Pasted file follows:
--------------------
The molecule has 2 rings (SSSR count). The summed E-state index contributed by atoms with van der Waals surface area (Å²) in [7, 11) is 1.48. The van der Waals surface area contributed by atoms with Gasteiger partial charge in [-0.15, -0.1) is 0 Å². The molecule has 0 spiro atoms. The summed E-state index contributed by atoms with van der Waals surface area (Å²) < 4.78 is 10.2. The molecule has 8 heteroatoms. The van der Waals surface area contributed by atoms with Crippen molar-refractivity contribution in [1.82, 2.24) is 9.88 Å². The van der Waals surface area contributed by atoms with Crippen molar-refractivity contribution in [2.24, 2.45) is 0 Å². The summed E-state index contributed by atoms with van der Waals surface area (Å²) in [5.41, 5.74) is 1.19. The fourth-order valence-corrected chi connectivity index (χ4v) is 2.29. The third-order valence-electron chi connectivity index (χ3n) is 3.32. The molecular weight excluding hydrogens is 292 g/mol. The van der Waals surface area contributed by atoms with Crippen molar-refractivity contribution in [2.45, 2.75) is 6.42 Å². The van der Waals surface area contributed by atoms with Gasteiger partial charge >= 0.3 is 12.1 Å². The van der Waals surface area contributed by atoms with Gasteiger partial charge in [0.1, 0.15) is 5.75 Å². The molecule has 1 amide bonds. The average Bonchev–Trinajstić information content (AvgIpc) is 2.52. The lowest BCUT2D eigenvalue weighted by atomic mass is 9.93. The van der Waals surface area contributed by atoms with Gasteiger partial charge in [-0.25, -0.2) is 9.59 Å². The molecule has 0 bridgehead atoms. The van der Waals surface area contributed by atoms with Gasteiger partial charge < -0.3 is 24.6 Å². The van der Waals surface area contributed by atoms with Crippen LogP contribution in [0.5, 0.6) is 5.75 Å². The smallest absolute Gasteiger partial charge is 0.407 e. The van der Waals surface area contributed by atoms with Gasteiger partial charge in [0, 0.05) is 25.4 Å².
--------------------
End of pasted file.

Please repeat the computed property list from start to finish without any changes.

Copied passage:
The molecule has 2 rings (SSSR count). The summed E-state index contributed by atoms with van der Waals surface area (Å²) in [7, 11) is 1.48. The van der Waals surface area contributed by atoms with Gasteiger partial charge in [-0.15, -0.1) is 0 Å². The molecule has 0 spiro atoms. The summed E-state index contributed by atoms with van der Waals surface area (Å²) < 4.78 is 10.2. The molecule has 8 heteroatoms. The van der Waals surface area contributed by atoms with Crippen molar-refractivity contribution in [1.82, 2.24) is 9.88 Å². The van der Waals surface area contributed by atoms with Crippen molar-refractivity contribution in [2.24, 2.45) is 0 Å². The summed E-state index contributed by atoms with van der Waals surface area (Å²) in [5.41, 5.74) is 1.19. The fourth-order valence-corrected chi connectivity index (χ4v) is 2.29. The third-order valence-electron chi connectivity index (χ3n) is 3.32. The molecular weight excluding hydrogens is 292 g/mol. The van der Waals surface area contributed by atoms with Crippen molar-refractivity contribution in [2.45, 2.75) is 6.42 Å². The van der Waals surface area contributed by atoms with Gasteiger partial charge >= 0.3 is 12.1 Å². The van der Waals surface area contributed by atoms with Gasteiger partial charge in [0.1, 0.15) is 5.75 Å². The molecule has 1 amide bonds. The average Bonchev–Trinajstić information content (AvgIpc) is 2.52. The lowest BCUT2D eigenvalue weighted by atomic mass is 9.93. The van der Waals surface area contributed by atoms with Gasteiger partial charge in [-0.25, -0.2) is 9.59 Å². The molecule has 0 bridgehead atoms. The van der Waals surface area contributed by atoms with Gasteiger partial charge < -0.3 is 24.6 Å². The van der Waals surface area contributed by atoms with Crippen LogP contribution in [0.5, 0.6) is 5.75 Å². The smallest absolute Gasteiger partial charge is 0.407 e. The van der Waals surface area contributed by atoms with Gasteiger partial charge in [0, 0.05) is 25.4 Å².